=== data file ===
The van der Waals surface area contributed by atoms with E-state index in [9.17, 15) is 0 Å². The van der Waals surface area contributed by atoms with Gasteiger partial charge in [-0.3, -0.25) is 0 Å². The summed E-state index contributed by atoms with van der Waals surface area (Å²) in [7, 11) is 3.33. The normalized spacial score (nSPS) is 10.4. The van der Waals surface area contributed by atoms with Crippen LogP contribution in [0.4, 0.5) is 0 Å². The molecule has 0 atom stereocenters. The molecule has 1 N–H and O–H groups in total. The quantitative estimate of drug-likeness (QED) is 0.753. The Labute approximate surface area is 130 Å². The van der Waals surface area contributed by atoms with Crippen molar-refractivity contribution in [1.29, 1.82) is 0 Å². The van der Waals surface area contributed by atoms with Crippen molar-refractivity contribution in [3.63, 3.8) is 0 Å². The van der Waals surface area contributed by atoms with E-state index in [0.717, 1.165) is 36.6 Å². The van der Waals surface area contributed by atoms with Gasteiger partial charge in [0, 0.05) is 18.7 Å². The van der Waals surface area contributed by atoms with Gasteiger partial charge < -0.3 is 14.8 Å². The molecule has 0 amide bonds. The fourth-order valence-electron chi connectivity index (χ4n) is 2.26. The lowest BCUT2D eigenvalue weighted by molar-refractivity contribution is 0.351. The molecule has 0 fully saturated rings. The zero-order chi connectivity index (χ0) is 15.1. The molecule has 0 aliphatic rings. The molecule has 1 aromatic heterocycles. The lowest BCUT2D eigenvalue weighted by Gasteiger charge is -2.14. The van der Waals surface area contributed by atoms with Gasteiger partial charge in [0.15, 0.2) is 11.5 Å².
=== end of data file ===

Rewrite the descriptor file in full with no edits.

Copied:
The van der Waals surface area contributed by atoms with E-state index in [9.17, 15) is 0 Å². The van der Waals surface area contributed by atoms with Gasteiger partial charge in [-0.3, -0.25) is 0 Å². The summed E-state index contributed by atoms with van der Waals surface area (Å²) in [7, 11) is 3.33. The normalized spacial score (nSPS) is 10.4. The van der Waals surface area contributed by atoms with Crippen LogP contribution in [0.4, 0.5) is 0 Å². The molecule has 0 atom stereocenters. The molecule has 1 N–H and O–H groups in total. The quantitative estimate of drug-likeness (QED) is 0.753. The Labute approximate surface area is 130 Å². The van der Waals surface area contributed by atoms with Crippen molar-refractivity contribution in [1.29, 1.82) is 0 Å². The van der Waals surface area contributed by atoms with Crippen molar-refractivity contribution in [3.63, 3.8) is 0 Å². The van der Waals surface area contributed by atoms with E-state index in [0.717, 1.165) is 36.6 Å². The van der Waals surface area contributed by atoms with Gasteiger partial charge in [0, 0.05) is 18.7 Å². The van der Waals surface area contributed by atoms with Gasteiger partial charge < -0.3 is 14.8 Å². The molecule has 0 amide bonds. The fourth-order valence-electron chi connectivity index (χ4n) is 2.26. The lowest BCUT2D eigenvalue weighted by molar-refractivity contribution is 0.351. The molecule has 0 fully saturated rings. The zero-order chi connectivity index (χ0) is 15.1. The molecule has 0 aliphatic rings. The molecule has 1 aromatic heterocycles. The lowest BCUT2D eigenvalue weighted by Gasteiger charge is -2.14. The van der Waals surface area contributed by atoms with Gasteiger partial charge in [0.15, 0.2) is 11.5 Å².